Bruins

Bruins take killer instinct into Habs matchup

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Bruins take killer instinct into Habs matchup

WILMINGTON, Mass. The Bruins developed a killer instinct during the playoffs last year, and they once again can smell blood in the water.

The Bs have weakened and bested a pair of Eastern Conference adversaries over the last two weeks. Pittsburgh announced Kris Letang was out indefinitely the morning of its game with Boston, and then watched Sidney Crosby go back on the shelf after a particularly nasty battle between the two Eastern titans. They're 2-3 since losing to the B's.

And after Zdeno Chara pounded Philadelphia's biggest, baddest player, and then rained goals upon the Flyers' heads, it's not hard to see Philly -- already without Chris Pronger for the season, and now facing the prospect of losing Sean Couturier for a period after he was hit in the head by a teammates' shot on Saturday -- falling into the same kind of tailspin.

All of that has the Bruins close to the only real gift on their Christmas wish list: Sole possession of the Eastern Conferences top spot.

Our goal is to be on top of the Eastern Conference. We want to win the next two games leading up to Christmas and we want to win every game, said Dennis Seidenberg. Our goal is to play well the next two games, win those games and then go out on the road to start against winning run out there."

And the first of those two games is against yet another rival, more in spirit these days than in the standings: The Montreal Canadiens.

You want to be ready for every game, but when youre playing, for example the Flyers . . . theyre a big, physical team and youre so close in the standings, said Zdeno Chara. There is always extra motivation in those games.

"With Montreal its always a rivalry. Sometimes those things help you to get ready for the games.

Montreal is reeling, with 3 wins in its last 10 games and a new head coach in Randy Cunneyworth. Jacques Martin was fired after a coaching tenure that never truly lived up to Montreals great expectations.

The Habs badly need a victory. But they're playing a team that has won 18 of 21 since the beginning of November.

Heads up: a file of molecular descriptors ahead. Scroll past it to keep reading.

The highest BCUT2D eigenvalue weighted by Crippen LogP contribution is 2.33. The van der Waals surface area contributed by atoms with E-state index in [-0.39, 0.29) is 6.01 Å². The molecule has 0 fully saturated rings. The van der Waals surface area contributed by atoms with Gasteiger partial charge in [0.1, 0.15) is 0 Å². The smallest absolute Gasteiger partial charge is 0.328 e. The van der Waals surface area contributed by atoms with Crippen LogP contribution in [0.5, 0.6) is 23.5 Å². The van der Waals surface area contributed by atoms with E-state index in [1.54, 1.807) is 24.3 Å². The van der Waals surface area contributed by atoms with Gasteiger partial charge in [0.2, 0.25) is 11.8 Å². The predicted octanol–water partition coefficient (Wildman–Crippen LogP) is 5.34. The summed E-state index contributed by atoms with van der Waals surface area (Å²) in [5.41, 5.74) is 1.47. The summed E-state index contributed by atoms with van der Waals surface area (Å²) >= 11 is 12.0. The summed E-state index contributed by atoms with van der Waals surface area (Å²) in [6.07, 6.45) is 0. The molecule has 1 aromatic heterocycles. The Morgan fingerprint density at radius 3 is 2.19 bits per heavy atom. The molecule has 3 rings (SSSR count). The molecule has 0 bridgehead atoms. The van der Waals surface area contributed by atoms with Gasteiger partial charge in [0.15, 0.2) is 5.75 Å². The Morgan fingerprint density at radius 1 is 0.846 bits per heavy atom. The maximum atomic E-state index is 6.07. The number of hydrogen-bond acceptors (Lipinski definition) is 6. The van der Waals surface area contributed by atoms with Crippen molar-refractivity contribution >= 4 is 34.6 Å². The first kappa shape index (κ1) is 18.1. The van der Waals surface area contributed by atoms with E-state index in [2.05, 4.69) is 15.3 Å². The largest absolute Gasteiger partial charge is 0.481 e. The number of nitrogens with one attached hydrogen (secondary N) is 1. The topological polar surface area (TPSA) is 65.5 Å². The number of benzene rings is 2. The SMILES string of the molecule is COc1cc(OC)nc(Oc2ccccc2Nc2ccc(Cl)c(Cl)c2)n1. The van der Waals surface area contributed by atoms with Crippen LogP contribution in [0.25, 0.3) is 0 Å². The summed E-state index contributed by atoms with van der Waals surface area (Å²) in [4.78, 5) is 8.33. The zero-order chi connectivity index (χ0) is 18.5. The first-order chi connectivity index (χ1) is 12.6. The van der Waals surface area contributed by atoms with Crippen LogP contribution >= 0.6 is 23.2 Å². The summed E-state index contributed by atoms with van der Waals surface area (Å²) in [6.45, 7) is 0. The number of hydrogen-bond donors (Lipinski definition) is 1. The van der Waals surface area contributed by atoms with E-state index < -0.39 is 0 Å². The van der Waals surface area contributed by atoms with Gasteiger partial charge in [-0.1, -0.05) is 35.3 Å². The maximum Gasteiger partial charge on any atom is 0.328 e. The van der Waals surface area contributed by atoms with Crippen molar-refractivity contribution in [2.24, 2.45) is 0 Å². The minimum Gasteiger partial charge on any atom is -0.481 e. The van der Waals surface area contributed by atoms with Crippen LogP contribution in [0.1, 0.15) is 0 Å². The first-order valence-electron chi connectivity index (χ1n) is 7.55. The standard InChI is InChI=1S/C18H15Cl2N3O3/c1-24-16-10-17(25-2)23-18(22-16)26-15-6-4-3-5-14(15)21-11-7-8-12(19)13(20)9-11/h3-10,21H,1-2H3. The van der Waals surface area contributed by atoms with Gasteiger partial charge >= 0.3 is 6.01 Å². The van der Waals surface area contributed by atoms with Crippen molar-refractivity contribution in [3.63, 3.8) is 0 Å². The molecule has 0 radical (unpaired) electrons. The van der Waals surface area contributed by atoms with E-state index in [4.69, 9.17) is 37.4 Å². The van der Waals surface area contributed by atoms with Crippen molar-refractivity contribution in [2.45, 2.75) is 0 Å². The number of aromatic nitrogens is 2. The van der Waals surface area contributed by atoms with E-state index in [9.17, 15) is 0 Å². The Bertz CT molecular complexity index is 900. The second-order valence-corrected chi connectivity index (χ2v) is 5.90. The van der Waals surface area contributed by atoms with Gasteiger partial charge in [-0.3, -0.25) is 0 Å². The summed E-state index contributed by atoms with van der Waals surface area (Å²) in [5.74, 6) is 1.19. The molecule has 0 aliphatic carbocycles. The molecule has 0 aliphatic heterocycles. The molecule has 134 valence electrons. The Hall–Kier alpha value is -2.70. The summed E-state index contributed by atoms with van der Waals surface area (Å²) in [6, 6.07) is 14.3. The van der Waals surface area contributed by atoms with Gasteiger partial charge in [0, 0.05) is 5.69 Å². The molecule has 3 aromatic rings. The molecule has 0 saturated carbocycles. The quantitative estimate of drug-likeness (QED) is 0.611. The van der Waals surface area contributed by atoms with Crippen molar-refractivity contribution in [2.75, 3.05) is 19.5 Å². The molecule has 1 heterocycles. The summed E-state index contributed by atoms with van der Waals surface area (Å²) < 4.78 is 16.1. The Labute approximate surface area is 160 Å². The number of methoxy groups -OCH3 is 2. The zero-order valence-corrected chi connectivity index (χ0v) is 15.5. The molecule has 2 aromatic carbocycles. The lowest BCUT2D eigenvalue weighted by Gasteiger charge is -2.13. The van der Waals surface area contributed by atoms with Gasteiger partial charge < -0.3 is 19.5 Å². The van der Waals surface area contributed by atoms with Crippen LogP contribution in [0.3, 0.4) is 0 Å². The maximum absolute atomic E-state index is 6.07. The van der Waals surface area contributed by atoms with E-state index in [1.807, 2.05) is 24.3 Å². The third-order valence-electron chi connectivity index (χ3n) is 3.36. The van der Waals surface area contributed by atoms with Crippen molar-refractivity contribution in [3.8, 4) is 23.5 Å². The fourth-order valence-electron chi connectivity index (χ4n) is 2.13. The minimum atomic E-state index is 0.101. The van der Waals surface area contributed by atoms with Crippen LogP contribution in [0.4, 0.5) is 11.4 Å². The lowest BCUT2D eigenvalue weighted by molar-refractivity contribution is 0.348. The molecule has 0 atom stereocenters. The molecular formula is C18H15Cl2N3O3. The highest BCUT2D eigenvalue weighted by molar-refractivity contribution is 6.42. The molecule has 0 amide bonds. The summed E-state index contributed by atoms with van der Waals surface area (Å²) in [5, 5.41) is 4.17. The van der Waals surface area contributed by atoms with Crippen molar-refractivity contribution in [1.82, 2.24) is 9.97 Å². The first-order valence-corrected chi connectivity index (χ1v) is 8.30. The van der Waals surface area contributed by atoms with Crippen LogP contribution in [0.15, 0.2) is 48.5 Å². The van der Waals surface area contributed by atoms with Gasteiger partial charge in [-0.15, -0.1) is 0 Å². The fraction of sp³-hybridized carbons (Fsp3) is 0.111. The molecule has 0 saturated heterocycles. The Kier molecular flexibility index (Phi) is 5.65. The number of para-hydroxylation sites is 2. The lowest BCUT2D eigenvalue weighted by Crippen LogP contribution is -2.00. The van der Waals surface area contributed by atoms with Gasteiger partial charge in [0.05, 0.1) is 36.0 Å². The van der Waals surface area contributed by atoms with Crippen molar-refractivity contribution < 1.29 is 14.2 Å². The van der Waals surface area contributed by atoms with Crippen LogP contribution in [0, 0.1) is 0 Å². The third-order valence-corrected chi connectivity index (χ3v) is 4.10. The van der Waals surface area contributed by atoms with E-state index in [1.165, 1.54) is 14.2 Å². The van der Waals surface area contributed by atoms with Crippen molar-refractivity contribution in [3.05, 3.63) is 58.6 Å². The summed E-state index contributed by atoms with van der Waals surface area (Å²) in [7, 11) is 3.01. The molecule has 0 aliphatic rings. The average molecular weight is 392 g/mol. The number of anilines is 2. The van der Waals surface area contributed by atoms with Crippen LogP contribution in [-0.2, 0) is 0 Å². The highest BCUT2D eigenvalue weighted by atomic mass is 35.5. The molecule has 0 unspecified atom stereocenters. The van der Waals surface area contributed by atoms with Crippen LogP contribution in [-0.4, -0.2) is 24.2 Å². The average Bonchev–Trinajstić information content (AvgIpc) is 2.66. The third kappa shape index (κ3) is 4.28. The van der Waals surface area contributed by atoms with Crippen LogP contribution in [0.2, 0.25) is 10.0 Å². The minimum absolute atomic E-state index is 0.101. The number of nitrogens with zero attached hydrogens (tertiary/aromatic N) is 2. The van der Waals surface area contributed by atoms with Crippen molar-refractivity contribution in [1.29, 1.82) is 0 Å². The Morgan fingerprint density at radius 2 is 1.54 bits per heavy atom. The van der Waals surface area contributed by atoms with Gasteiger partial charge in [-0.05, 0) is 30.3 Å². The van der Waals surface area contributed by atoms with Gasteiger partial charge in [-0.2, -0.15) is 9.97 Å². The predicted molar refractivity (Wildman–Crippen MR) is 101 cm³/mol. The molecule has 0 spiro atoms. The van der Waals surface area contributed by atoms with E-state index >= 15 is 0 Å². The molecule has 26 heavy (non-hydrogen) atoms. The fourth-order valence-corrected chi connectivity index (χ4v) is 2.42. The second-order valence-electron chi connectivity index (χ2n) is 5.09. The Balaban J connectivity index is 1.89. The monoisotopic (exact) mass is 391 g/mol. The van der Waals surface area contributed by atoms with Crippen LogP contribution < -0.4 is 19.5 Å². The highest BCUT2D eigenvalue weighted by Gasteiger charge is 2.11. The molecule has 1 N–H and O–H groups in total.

Its something thats out of our control, said Chara when asked about the mess that is Montreal. We know theyre going to be fired up and playing well, but we always have good games against each other.

The Bruins have done an almost flawless job of vanquishing their enemies and closest opponents this season, and that chance presents itself again on Monday night.

Those are the kind of contests the Bruins live for in an 82-game regular season schedule.

You guys in the media get excited about those rivalry games, and so do the players and coaches," said coach Claude Julien. "They are great games to play, and theres no doubt its much better than playing some game against a team in the other conference that youll see once this season. The two points are nice, but it doesnt create the same gap as a four-point game against a team like Montreal.

If the last two months are any indication, the Bruins will be ready for the challenge.

Morning Skate: No place for Gudas’ slash on Perreault

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Morning Skate: No place for Gudas’ slash on Perreault

Here are all the links from around the hockey world, and what I’m reading, while enjoying the new Brown Sugar Cinnamon coffee flavor at Dunkin’ Donuts. It’s not Cookie Dough, but what is after all?

*FOH (Friend of Haggs) and PHT writer James O’Brien has the details on Radko Gudas getting ejected for an ugly, reckless and dangerous slash to Mathieu Perreault’s head last night. Gudas should be facing a long suspension for a play that has no place in the NHL. It’s time for Flyers fans to stop making excuses for a player who’s no better than a cheap-shot artist and hatchet man. He has to face the music for consistently trying to hurt his fellow players.  

*Frank Seravalli has some of the details for a historic GM meeting in Montreal where NHL hockey was born in the first place.

*You always need to link to a service dog being part of the pregame face-off ceremonies. That’s like a rule here at the morning skate?

*Cam Atkinson and the Columbus Blue Jackets have agreed to a seven-year contract extension, according to reports from the Athletic.